is equivalent to the maximization of likelihood and yields the best fit parameters. Once the best fit parameters are determined for each model, model selection is carried out using the Akaike information criteria (AIC) (Mohan & Mangalam, 2014; Mohan et al., 2015) to determine the best fit PSD shape. The AIC is a measure of loss of information when data is fit by a given model. The more the loss, the higher is the entropy and hence, the AIC value. The AIC cannot be used as an absolute test for a model (goodness of fit), but can be used to compare the relative effectiveness of a given model over another in describing the PSD shape adequately. The AIC and model likelihood are defined by
where is the number of used in the model; the null model is the simplest model which here is the power law PSD model, and is the likelihood that model is a better fit compared to the null. Using such a definition, we can study other parametric models in addition to the above two commonly used models. Models with can be considered close to the null, those with are considerably less supported, and those with cannot be supported (Burnham & Anderson, 2004).
For a light curve populated with random Gaussian noise, its PSD ordinates are distributed (e.g. Chatfield 2009). The residuals of the fit to the data periodogram are thus expected to be distributed for the best fit PSD shape and the case of no QPO. We use an analytic significance test based on the statistics, accounting for the number of frequencies sampled (Vaughan, 2005) to infer the statistical significance of any detected QPO. As the residual is distributed, the integrated area under the probability density function of the distribution (gamma density ) upto a limit gives the probability that the power associated with a QPO is different from the rest of the population. When cast in units of the periodogram power, it is given by (Vaughan 2005),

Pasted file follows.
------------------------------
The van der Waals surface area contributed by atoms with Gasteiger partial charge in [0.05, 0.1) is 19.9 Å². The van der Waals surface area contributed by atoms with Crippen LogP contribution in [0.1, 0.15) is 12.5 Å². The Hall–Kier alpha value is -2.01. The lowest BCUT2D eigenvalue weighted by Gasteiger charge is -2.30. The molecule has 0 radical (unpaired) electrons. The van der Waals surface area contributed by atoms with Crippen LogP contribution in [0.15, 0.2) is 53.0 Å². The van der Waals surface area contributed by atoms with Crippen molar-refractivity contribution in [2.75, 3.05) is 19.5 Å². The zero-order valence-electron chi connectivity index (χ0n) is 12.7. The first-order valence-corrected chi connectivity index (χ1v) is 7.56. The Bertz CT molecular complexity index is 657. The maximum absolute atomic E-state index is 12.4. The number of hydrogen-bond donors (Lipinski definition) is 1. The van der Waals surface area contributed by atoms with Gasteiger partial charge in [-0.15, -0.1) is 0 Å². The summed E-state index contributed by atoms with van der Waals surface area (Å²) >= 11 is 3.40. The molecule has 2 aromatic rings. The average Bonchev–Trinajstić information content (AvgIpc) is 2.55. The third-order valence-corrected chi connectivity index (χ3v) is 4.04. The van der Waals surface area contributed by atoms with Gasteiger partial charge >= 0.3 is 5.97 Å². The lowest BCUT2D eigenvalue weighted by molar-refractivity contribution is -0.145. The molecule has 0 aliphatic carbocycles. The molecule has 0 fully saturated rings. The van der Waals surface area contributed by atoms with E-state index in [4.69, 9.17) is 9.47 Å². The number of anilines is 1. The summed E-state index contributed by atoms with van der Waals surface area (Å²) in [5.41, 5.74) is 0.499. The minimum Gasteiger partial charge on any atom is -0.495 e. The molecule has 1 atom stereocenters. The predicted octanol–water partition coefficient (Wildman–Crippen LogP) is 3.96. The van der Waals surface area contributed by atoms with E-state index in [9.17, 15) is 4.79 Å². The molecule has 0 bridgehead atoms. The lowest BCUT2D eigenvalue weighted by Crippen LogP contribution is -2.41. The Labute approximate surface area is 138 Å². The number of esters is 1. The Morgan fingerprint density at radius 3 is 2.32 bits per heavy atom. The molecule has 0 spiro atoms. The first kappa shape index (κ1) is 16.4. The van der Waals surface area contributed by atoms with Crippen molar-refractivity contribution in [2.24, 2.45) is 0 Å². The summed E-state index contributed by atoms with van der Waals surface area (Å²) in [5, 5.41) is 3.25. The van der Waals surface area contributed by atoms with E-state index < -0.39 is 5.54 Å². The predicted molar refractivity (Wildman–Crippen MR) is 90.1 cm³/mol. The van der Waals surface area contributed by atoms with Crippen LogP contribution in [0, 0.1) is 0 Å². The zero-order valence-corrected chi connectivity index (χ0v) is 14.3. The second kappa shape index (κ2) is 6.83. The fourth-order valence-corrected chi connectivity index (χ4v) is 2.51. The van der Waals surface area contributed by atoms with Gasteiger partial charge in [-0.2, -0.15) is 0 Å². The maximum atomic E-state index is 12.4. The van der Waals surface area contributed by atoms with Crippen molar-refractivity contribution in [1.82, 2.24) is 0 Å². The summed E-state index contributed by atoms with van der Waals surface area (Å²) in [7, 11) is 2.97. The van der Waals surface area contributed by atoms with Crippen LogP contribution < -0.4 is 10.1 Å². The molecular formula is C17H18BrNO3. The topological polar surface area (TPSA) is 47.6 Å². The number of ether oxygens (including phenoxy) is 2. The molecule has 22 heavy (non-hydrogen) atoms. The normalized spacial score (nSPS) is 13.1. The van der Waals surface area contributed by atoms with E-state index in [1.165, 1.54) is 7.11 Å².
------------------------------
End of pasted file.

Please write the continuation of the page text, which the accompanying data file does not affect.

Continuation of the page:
accounting for the trial frequencies used in the search for the QPO. Once is specified, is calculated and multiplied with to give the significance level used to identify outliers in the periodogram that could indicate the presence of a statistically significant QPO.
The wavelet analysis uses a sampling kernel which can be scaled in size and shifted in the frequency domain (e.g. Farge 1992) to obtain a power spectrum which is a function of the sampling frequency and time of observation. The wavelet transform of an evenly sampled light curve is given by (e.g. Torrence & Compo 1998)
where is the complex conjugate of the wavelet sampling kernel which can be shifted in the time domain using a time parameter and can be scaled in size to sample sections of varying length in the light curve using the scaling parameter . Common choices for the wavelet sampling kernel include the Morlet wavelet, derivative of Gaussian wavelet family and others. The Morlet wavelet which we use here is given by where is a non-dimensional frequency and is a non-dimensional time parameter. The wavelet transform can be written in the frequency domain as the inverse Fourier transform of the convolution product,